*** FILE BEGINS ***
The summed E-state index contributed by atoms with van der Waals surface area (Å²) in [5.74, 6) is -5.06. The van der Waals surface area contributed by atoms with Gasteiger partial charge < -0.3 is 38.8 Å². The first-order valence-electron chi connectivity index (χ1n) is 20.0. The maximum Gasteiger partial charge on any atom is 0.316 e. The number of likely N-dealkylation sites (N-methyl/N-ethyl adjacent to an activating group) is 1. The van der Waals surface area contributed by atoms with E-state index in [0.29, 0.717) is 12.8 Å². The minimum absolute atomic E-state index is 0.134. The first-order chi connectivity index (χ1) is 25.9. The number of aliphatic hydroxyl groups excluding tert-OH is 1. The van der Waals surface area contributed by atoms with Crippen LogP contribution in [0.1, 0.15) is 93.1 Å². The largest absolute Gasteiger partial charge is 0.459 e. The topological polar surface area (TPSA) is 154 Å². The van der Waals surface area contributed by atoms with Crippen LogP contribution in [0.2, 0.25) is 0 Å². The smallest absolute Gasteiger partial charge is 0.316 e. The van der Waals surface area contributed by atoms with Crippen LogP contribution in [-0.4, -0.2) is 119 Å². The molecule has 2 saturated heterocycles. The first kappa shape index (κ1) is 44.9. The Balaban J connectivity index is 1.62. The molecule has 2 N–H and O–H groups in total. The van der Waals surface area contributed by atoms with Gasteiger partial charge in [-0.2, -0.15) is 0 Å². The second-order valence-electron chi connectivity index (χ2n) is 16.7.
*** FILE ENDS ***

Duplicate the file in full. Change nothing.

The summed E-state index contributed by atoms with van der Waals surface area (Å²) in [5.74, 6) is -5.06. The van der Waals surface area contributed by atoms with Gasteiger partial charge < -0.3 is 38.8 Å². The first-order valence-electron chi connectivity index (χ1n) is 20.0. The maximum Gasteiger partial charge on any atom is 0.316 e. The number of likely N-dealkylation sites (N-methyl/N-ethyl adjacent to an activating group) is 1. The van der Waals surface area contributed by atoms with E-state index in [0.29, 0.717) is 12.8 Å². The minimum absolute atomic E-state index is 0.134. The first-order chi connectivity index (χ1) is 25.9. The number of aliphatic hydroxyl groups excluding tert-OH is 1. The van der Waals surface area contributed by atoms with Crippen LogP contribution in [0.1, 0.15) is 93.1 Å². The largest absolute Gasteiger partial charge is 0.459 e. The topological polar surface area (TPSA) is 154 Å². The van der Waals surface area contributed by atoms with Crippen LogP contribution in [0.2, 0.25) is 0 Å². The smallest absolute Gasteiger partial charge is 0.316 e. The van der Waals surface area contributed by atoms with Crippen LogP contribution in [-0.4, -0.2) is 119 Å². The molecule has 2 saturated heterocycles. The first kappa shape index (κ1) is 44.9. The Balaban J connectivity index is 1.62. The molecule has 2 N–H and O–H groups in total. The van der Waals surface area contributed by atoms with Gasteiger partial charge in [-0.2, -0.15) is 0 Å². The second-order valence-electron chi connectivity index (χ2n) is 16.7.